Top 10 2011 #06: BJ Nilsen & Stilluppsteypa – Big Shadow Montana (Helen Scarsdale Agency, 2011)
If 2011 has been one thing for music it is without any doubt the revival of the Koschmische musik. Acts like Emeralds, Oneohtrix Point Never, James Ferraro and many more have released albums that in some sense grabbed back to the seventies electronic music like Tangerine Dream, Klaus Schulze and the likes. As I personally have a hard time listening to arpeggios a lot of this kind of music is wasted on me, though a few releases stood out this year. I quite enjoyed listening to Mountains, Expo ’70 and there was BJ Nilsen & Stilluppsteypa.This last group has been working together now for quite some time and Big Shadow Montana is their 8th release since 2005. With the first releases the music is mainly drone and dark ambient, but since their previous release Space Finale (Edtions Mego, 2010) other elements have been coming in. Though, on there new effort it is the first time the music is created with mainly analogue machines (as far as I know at least). The LP contains two untitled pieces both just over 22 and 23 minutes.
Side A starts out with a familiar sound, rumbling drones, noisy soundscapes and oozing bassess. But gradually under the thick layer of dust a synthesizer is popping up. Not that there are melodies, no the first 5 minutes stay dark and dense. Heavy choral sounds and rumblings.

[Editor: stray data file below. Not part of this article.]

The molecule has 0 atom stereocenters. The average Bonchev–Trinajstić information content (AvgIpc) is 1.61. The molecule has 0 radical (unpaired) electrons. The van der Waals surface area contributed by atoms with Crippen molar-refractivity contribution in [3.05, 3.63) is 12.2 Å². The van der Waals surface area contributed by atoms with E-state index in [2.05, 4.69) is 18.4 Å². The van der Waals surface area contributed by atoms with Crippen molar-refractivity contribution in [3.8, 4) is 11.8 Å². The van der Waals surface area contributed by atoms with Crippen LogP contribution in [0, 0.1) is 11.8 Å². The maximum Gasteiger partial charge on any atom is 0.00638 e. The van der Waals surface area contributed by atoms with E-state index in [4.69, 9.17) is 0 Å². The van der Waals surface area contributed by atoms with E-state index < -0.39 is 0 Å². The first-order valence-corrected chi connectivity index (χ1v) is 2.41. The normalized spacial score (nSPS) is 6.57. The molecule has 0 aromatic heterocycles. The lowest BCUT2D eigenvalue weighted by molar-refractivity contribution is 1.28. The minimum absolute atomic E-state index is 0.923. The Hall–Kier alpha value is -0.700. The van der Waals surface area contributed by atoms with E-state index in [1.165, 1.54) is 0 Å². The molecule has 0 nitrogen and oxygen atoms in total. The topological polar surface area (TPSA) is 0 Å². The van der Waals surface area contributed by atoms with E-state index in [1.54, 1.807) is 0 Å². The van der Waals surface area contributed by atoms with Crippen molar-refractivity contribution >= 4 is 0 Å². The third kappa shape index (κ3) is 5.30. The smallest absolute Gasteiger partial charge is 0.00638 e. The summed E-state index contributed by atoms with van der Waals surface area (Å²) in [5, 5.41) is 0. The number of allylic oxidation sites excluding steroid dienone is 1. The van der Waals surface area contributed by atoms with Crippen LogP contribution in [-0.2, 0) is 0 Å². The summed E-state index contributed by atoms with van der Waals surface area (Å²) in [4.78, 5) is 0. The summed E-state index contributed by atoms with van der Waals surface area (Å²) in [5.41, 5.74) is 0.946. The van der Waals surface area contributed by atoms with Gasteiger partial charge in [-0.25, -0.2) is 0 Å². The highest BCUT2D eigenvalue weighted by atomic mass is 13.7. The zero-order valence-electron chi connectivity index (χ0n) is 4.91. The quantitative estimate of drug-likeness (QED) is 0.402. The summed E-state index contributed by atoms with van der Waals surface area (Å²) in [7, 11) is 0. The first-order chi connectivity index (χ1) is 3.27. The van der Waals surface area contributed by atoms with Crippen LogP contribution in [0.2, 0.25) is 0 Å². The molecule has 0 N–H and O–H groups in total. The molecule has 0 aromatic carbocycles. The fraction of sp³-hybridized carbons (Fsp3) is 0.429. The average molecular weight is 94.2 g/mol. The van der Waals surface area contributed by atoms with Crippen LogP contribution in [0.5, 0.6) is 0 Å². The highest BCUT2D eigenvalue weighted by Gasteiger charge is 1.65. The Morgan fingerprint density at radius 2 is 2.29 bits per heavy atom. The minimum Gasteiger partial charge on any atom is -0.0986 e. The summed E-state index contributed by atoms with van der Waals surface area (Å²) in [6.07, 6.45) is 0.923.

But at the end of the 5 minutes a rhythmic bassloop sets in, combined with recordings of clattering metal. A slow melody sets in and eventually the thick delay’s we know from Germany in the 70’s appear. But instead of making bubbling arpeggios BJNilsen, Helgi Thorsson, Sigtryggur Berg Sigmarsson keep in control to fit it with their own sound.
So it isn’t any surprise that this abruptly ends. Only to reappear after a few minutes again.
Or at least the synthesizers reappear. A sudden glimpse of Tangerine Dream comes to mind but nowhere with actually being copy cats (like many of the others).
This piece is really living with dark drone passages and lighter bubbling synths and other weirdness.
On the flipside we find a piece in a similar vain, though here you can directly hear the analogue synthesizers creating the drones. The filtered oscillators are pumping their sounds in to the air again in a dark, almost scary sound.
Throughout this side of the record the analogue sounds are much more clear. There are nicely dissonant waves screeching and crying, making this side much more droning. For the first 10 minutes it stays rumbling and dark. But from that moment there is a major twist in the sound. Pulses, rhythms and melodies take over the sound. Now we get really close to the sound of early Tangerine Dream, but as sudden as these come, the disappear again.
This side of the record, much more than side A, is build up from different blocks. Which becomes clear in the last 6 or so minutes when we return to the darker elements again. We hear soft synths, field-recordings and rumbling sounds. The drones reappear, but this time less dark and dense. There is a more sci-fi touch to this part.
And slowly we move to the end of the record in a way we remember the boys from Iceland and Norway again.
BJ Nilsen and Stilluppsteypa use influences from the old Kosmische Musik, but without loosing their own sound. They do not adept to fit in with the rest, but rather stay true to their self. So even I, as with a huge allergic reaction to arpeggios and such can still listen to this in with pleasure. And so it happens to even gain a spot in the top 10 list for this year.
Go grab the vinyl while you can.
Listen to an extract:Big Shadow Montana Extract
Buy the limited LP here: http://helenscarsdale.com/published/bigshadowmontana.htm